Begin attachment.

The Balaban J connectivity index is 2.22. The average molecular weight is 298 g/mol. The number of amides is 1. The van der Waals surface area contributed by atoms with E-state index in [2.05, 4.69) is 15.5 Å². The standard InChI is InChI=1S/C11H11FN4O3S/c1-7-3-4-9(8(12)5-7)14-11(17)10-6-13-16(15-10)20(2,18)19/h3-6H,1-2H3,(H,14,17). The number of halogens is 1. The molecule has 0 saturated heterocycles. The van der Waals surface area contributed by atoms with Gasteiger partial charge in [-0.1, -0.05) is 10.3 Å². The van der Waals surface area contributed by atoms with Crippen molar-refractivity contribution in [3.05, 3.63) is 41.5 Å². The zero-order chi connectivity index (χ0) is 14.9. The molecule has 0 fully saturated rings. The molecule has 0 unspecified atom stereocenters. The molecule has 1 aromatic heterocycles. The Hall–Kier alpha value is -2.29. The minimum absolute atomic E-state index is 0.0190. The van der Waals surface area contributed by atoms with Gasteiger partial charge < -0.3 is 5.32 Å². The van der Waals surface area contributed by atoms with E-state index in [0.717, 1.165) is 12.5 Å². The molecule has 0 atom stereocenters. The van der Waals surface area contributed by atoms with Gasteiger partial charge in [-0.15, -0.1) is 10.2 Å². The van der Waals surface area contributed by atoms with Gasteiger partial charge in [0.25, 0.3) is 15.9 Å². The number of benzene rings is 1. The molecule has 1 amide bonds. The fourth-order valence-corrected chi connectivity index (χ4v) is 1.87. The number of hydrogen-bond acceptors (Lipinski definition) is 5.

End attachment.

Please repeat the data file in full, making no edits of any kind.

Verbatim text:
The Balaban J connectivity index is 2.22. The average molecular weight is 298 g/mol. The number of amides is 1. The van der Waals surface area contributed by atoms with E-state index in [2.05, 4.69) is 15.5 Å². The standard InChI is InChI=1S/C11H11FN4O3S/c1-7-3-4-9(8(12)5-7)14-11(17)10-6-13-16(15-10)20(2,18)19/h3-6H,1-2H3,(H,14,17). The number of halogens is 1. The molecule has 0 saturated heterocycles. The van der Waals surface area contributed by atoms with Gasteiger partial charge in [-0.1, -0.05) is 10.3 Å². The van der Waals surface area contributed by atoms with Crippen molar-refractivity contribution in [3.05, 3.63) is 41.5 Å². The zero-order chi connectivity index (χ0) is 14.9. The molecule has 0 fully saturated rings. The molecule has 0 unspecified atom stereocenters. The molecule has 1 aromatic heterocycles. The Hall–Kier alpha value is -2.29. The minimum absolute atomic E-state index is 0.0190. The van der Waals surface area contributed by atoms with Gasteiger partial charge < -0.3 is 5.32 Å². The van der Waals surface area contributed by atoms with E-state index in [0.717, 1.165) is 12.5 Å². The molecule has 0 atom stereocenters. The van der Waals surface area contributed by atoms with Gasteiger partial charge in [-0.15, -0.1) is 10.2 Å². The van der Waals surface area contributed by atoms with Gasteiger partial charge in [0.25, 0.3) is 15.9 Å². The number of benzene rings is 1. The molecule has 1 amide bonds. The fourth-order valence-corrected chi connectivity index (χ4v) is 1.87. The number of hydrogen-bond acceptors (Lipinski definition) is 5.